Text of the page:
If, for whatever reason, a child’s parents are unable to provide the attention and care the child requires, it is possible for others to assert custody over the child. Typically, this Interested Third Party is an immediate relation to the child—grandparents, aunts, and uncles—but may simply have a strong link to the child and their parent—a long-term partner of the biological parent or even a foster parent selected by the child’s mother.
Under Minnesota law, an Interested Third Party can petition the Court for either custody and/or parenting time with a minor child. Under this proceeding, a person who may or may not be related to the minor child may bring an Interested Third Party proceeding and seek legal custody, physical custody, or parenting time with a minor child.
There must be a significant and substantial relationship between the minor child and the Interested Third Party before an Interested Third Party Petition for Custody and/or Parenting Time is brought. In addition, the Court must be provided with facts which would show why it is in the best interests of the minor child to award the custody and/or parenting time to the Interested Third Party. These facts include the following factors:
- wishes of the parties as to custody;
- the reasonable preference of the child;
- the child’s primary caretaker;
- the intimacy of the relationship between the child and each party;
- the interaction of the child with the parties or with any other person;
- the child’s adjustment to home, school and community;
- the length of time the child has lived in a stable environment;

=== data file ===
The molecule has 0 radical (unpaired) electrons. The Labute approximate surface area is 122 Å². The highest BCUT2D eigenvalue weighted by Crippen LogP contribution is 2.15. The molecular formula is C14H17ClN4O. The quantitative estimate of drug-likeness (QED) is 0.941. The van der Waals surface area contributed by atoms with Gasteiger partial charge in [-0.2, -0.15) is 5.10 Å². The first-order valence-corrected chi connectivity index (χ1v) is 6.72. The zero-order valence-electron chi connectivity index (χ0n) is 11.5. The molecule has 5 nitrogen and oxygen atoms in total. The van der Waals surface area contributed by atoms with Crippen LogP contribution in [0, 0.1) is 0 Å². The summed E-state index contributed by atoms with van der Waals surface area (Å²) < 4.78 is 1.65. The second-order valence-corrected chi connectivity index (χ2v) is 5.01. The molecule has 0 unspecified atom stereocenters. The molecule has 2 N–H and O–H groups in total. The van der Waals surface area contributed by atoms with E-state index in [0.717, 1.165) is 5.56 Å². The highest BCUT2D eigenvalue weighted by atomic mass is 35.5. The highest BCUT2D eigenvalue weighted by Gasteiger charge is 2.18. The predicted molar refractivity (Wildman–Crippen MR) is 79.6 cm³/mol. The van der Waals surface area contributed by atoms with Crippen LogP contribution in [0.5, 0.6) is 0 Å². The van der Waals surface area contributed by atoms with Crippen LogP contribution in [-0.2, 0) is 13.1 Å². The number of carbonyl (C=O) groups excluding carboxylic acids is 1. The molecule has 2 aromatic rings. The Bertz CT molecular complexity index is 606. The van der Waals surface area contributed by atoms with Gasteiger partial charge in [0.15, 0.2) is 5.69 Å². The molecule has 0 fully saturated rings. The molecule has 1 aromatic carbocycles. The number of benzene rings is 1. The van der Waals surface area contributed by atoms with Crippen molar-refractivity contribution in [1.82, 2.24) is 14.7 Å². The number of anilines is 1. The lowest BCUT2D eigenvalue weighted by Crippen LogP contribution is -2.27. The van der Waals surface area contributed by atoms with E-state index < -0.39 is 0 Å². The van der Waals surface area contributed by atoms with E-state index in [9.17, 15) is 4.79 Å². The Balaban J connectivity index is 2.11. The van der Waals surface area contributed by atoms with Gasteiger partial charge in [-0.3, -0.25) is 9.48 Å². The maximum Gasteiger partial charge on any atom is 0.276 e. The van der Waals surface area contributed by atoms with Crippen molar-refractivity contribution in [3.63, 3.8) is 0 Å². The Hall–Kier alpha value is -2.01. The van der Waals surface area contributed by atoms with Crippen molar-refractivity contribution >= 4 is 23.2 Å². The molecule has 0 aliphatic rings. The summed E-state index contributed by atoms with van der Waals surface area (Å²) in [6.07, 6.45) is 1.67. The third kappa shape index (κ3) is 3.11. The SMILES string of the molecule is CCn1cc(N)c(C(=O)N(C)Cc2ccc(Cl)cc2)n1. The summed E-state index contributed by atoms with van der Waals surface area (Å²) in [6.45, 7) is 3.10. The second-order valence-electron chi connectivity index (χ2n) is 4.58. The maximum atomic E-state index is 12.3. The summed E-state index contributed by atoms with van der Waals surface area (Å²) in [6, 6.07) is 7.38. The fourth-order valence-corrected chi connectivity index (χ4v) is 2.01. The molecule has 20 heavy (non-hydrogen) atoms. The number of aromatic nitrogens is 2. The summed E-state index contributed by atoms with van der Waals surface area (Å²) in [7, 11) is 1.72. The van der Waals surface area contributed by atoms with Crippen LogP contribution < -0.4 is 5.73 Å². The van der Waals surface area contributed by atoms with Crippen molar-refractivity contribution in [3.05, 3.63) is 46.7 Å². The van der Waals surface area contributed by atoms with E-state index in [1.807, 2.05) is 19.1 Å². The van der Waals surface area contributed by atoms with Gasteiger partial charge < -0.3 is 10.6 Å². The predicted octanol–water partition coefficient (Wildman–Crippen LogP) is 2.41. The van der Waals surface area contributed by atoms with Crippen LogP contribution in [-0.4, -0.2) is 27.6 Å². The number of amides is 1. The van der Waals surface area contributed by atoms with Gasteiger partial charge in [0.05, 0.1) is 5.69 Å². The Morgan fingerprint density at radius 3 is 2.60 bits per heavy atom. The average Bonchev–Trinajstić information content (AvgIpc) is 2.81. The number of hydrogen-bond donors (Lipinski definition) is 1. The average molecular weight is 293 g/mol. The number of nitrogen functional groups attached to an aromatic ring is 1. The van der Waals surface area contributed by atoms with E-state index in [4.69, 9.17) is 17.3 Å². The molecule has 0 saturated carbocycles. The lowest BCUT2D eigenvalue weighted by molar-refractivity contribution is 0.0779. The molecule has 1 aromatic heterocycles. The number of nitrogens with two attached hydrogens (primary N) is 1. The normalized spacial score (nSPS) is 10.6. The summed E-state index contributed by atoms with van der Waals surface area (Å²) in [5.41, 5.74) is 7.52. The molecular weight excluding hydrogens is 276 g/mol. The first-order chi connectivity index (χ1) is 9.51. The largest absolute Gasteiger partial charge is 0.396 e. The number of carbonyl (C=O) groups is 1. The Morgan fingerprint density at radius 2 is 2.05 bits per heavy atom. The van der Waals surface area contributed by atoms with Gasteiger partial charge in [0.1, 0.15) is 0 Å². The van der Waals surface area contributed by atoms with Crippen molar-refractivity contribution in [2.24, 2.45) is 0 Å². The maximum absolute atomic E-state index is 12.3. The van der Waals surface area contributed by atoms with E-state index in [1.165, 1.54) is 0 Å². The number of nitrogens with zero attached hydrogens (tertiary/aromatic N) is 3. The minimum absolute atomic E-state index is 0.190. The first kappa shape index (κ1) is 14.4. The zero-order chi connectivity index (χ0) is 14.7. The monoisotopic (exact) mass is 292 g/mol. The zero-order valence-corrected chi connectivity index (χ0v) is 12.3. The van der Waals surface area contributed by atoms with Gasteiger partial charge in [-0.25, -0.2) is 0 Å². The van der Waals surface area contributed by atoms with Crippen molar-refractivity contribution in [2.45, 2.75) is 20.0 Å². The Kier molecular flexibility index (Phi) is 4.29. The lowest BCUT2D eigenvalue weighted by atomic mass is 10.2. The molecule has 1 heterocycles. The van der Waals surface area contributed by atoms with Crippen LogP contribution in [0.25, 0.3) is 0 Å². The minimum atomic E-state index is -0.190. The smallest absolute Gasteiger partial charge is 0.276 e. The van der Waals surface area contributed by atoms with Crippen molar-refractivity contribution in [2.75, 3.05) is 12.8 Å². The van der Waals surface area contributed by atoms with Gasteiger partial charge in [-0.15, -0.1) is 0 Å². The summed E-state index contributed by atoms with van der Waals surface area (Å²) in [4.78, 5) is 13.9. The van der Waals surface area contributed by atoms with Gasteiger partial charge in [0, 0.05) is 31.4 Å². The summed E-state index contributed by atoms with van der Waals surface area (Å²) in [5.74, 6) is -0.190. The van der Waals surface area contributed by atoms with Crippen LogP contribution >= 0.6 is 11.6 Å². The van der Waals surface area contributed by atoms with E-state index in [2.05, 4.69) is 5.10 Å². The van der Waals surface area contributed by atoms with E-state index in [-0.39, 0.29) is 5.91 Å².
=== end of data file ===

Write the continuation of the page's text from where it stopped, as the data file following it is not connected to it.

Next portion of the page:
- the permanence of the existing or proposed custodial home;
- the mental and physical health of all parties, including the child;
- capacity of the parties to provide the child love, affection and guidance;
- the child’s cultural background; and
- domestic abuse issues.
In an Interested Third Party proceeding, the Court typically compares the competing interests involved between the parties (for example, a biological parent versus the Interested Third Party).
Because third parties are involved, the legal situation can be very complex. Courts are cognizant of the parent’s biological relationship with their children; yet, the Court has to balance the child’s welfare, emotional and physical safety and any other special circumstances when it comes to these proceedings.
An interested third party has the burden of proof to show that certain factors are met, such as abandonment, neglect, disregard for the child’s well-being, physical or emotional danger, or other extraordinary circumstances.
If your case involves Interested Third Party Custody or Interested Third Party Parenting Time issues, contact our office today for a free consultation. You can call us at 651-647-0087 or reach out via our online contact form.